Spring is coming early in 3/4 of national parks, according to a new study. Awesome? Not so much. As flowers bloom earlier every year, it’s disrupting the link between the wildflowers and the arrival of birds, bees, and butterflies that feed on and pollinate the flowers. In Shenandoah, an earlier spring is giving invasive plants a head start, and they’re displacing native wildflowers, leading to costly management issues.
Before the 1960s almost everything about living openly as a lesbian, gay, bisexual, or transgender (LGBT) person was illegal. New York City laws against homosexual activities were particularly harsh. The Stonewall Uprising on June 28, 1969 is a milestone in the quest for LGBT civil rights and provided momentum for a movement.
Vine Creek Ranch at Death Valley National Park. Steady drought and record summer heat make Death Valley a land of extremes. Towering peaks are frosted with winter snow. Rare rainstorms bring vast fields of wildflowers. Lush oases harbor tiny fish and refuge for wildlife and humans. Despite its morbid name, a great diversity of life survives in Death Valley.
Located 2,600 miles southwest of Hawaii, the National Park of American Samoa is the most remote unit of the National Park System and the U.S. National Park south of the Equator. The Park spreads across three islands, 9,500 acres of tropical rainforest, and 4,000 acres of ocean, including coral reefs. While remote, the islands of American Samoa, true to the meaning of the word Samoa (Islands of Sacred Earth), are welcoming and offer beautiful landscapes and centuries of culture and history.
AMERICA'S GREAT OUTDOORS: Salazar Highlights Two Proposed Projects in Montana to Promote Outdoor Recreation, Conservation
Projects Will Be Part of 50-State Report
WASHINGTON — Just days before the release of a 50-state report outlining some of the country's most promising ways to reconnect Americans to the natural world, Secretary of the Interior Ken Salazar today highlighted two projects in the state of Montana that will be included in the final report — representing what states believe are among the best investments in the nation to support a healthy, active population, conserve wildlife and working lands, and create travel, tourism and outdoor-recreation jobs across the country.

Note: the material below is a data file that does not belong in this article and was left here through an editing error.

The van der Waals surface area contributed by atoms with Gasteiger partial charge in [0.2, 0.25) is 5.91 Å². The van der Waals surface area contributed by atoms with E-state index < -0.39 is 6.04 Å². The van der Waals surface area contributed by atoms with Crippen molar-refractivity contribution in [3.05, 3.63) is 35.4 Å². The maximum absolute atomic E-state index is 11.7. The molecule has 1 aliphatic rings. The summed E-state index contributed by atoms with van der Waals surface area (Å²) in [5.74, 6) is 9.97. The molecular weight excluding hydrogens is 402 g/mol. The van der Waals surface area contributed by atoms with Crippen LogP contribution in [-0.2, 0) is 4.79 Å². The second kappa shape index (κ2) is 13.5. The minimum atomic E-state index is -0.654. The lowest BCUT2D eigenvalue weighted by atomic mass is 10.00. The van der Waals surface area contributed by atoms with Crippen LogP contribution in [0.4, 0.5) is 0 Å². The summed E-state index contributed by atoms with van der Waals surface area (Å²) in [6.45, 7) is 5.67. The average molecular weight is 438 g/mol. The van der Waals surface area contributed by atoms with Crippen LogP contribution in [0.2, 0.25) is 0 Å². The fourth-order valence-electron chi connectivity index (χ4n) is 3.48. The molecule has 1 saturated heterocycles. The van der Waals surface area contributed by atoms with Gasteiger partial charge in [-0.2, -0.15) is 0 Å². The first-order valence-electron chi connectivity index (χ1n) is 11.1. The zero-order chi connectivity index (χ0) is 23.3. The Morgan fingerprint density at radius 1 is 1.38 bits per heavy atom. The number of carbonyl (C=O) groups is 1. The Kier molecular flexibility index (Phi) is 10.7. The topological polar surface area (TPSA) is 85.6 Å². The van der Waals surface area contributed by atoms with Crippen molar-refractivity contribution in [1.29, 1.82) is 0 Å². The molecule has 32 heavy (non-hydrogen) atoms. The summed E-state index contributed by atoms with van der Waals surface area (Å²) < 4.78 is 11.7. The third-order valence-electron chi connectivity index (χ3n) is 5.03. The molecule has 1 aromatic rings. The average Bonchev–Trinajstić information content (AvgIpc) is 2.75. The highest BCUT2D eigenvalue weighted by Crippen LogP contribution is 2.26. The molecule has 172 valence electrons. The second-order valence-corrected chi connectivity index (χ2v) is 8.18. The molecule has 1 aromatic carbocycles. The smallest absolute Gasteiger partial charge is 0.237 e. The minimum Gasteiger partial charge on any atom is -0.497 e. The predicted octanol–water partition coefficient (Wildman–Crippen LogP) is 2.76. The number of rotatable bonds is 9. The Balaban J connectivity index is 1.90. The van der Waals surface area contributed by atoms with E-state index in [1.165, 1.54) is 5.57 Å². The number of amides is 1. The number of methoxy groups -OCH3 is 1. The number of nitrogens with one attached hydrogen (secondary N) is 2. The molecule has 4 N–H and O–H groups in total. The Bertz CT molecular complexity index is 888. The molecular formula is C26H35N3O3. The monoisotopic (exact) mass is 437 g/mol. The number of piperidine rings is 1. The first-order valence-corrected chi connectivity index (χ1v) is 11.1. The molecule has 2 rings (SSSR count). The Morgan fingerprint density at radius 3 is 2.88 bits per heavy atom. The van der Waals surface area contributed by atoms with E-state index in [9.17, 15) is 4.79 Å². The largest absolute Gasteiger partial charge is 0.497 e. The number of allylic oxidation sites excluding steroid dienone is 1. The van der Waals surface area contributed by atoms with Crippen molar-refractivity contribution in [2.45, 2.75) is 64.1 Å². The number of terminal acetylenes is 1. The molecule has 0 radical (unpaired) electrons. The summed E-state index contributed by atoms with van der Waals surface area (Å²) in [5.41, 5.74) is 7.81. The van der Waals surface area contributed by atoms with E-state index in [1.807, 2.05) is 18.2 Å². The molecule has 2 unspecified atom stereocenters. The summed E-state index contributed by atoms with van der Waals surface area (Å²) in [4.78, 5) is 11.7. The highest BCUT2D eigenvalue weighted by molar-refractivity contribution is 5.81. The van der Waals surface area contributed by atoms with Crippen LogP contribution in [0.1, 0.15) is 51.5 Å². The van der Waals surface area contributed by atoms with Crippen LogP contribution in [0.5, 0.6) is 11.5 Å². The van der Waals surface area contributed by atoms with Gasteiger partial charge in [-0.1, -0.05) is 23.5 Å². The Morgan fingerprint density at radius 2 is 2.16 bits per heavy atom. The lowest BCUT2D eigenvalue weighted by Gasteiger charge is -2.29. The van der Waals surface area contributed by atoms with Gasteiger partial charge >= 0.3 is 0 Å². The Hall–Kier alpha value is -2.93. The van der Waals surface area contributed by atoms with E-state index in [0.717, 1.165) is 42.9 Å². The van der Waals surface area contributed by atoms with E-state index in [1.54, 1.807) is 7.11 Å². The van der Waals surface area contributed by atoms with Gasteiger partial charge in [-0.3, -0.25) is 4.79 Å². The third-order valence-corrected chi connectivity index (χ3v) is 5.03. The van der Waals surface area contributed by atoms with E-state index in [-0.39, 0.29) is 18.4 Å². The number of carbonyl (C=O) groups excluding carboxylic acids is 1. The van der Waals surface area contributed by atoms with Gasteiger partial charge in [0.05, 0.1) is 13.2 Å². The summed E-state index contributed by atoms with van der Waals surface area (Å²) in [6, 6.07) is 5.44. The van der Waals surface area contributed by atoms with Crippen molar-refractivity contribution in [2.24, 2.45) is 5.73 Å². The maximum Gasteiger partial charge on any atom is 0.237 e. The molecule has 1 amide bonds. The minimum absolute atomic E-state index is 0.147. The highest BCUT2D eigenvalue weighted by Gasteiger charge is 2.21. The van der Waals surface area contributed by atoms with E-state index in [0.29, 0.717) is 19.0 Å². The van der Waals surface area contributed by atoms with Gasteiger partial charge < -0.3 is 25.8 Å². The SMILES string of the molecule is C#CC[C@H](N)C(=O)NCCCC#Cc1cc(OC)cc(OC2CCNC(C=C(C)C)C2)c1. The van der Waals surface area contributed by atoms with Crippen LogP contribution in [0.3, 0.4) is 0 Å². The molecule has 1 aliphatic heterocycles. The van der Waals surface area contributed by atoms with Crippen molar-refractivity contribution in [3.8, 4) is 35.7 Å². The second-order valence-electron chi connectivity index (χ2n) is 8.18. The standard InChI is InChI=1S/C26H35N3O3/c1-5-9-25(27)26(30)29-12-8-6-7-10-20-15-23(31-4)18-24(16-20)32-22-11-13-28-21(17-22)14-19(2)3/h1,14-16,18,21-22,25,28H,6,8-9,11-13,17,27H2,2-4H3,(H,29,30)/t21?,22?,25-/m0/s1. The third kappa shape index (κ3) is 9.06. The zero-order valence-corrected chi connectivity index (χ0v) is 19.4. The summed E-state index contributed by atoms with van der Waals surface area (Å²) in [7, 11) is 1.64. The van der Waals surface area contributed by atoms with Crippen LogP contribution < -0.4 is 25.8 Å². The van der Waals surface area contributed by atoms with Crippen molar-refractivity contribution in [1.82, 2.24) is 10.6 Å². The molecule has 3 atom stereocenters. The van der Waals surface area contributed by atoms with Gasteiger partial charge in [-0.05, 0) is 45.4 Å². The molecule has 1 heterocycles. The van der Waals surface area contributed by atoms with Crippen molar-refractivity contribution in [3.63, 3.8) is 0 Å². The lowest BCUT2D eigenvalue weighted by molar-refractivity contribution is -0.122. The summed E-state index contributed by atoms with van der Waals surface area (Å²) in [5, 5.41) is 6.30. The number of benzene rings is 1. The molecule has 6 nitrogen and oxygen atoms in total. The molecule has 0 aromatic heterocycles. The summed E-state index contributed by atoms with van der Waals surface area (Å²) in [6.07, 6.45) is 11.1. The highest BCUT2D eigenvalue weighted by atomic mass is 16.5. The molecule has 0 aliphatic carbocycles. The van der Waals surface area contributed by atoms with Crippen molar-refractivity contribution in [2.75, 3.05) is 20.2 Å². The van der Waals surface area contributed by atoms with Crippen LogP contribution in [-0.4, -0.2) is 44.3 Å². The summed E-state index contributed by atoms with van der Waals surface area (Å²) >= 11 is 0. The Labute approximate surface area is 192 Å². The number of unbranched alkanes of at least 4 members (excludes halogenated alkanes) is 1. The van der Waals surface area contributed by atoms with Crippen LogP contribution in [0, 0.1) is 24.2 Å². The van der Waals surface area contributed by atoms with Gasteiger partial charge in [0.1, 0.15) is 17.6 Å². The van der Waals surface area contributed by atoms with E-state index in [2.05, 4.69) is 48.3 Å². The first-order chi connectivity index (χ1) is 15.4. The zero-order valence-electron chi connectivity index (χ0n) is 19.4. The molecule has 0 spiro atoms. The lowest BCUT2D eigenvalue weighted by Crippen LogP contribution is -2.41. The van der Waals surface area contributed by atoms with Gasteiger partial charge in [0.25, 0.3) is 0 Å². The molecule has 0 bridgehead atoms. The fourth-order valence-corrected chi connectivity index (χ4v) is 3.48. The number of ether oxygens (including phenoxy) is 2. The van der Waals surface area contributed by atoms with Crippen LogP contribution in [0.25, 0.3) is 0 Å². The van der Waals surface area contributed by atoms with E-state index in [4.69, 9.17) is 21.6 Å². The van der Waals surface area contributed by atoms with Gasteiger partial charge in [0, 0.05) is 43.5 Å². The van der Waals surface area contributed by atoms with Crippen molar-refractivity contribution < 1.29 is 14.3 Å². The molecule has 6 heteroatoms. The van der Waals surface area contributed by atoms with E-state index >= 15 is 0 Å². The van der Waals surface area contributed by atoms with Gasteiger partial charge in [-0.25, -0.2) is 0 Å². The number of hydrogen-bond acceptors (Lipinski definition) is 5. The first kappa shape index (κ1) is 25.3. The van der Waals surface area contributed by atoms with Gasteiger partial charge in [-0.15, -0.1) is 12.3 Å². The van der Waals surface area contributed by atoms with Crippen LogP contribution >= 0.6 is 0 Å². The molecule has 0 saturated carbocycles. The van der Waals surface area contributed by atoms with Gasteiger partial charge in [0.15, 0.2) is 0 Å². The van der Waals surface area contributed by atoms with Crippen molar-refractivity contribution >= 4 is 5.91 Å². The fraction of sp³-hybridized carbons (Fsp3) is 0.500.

Conservation of the Crown of the Continent and upgrades to the Fort Missoula Regional Park are among 100 projects nationwide that will be highlighted in next week's report — two in every state — as part of President Obama's America's Great Outdoors initiative to establish a 21st century conservation and recreation agenda and reconnect Americans to the outdoors.
The report is a result of 50 meetings with governors and stakeholders held by Salazar and other senior Interior officials to solicit ideas on how to best implement AGO in their states. These projects were identified for their potential to conserve important lands and build recreation opportunities and economic growth for the surrounding communities as part of close engagement with Gov. Brian Schweitzer and the state of Montana, as well as private landowners, local- and tribal-elected officials, community organizations and outdoor-recreation and conservation stakeholders. The full 50-state report will be released in the coming weeks.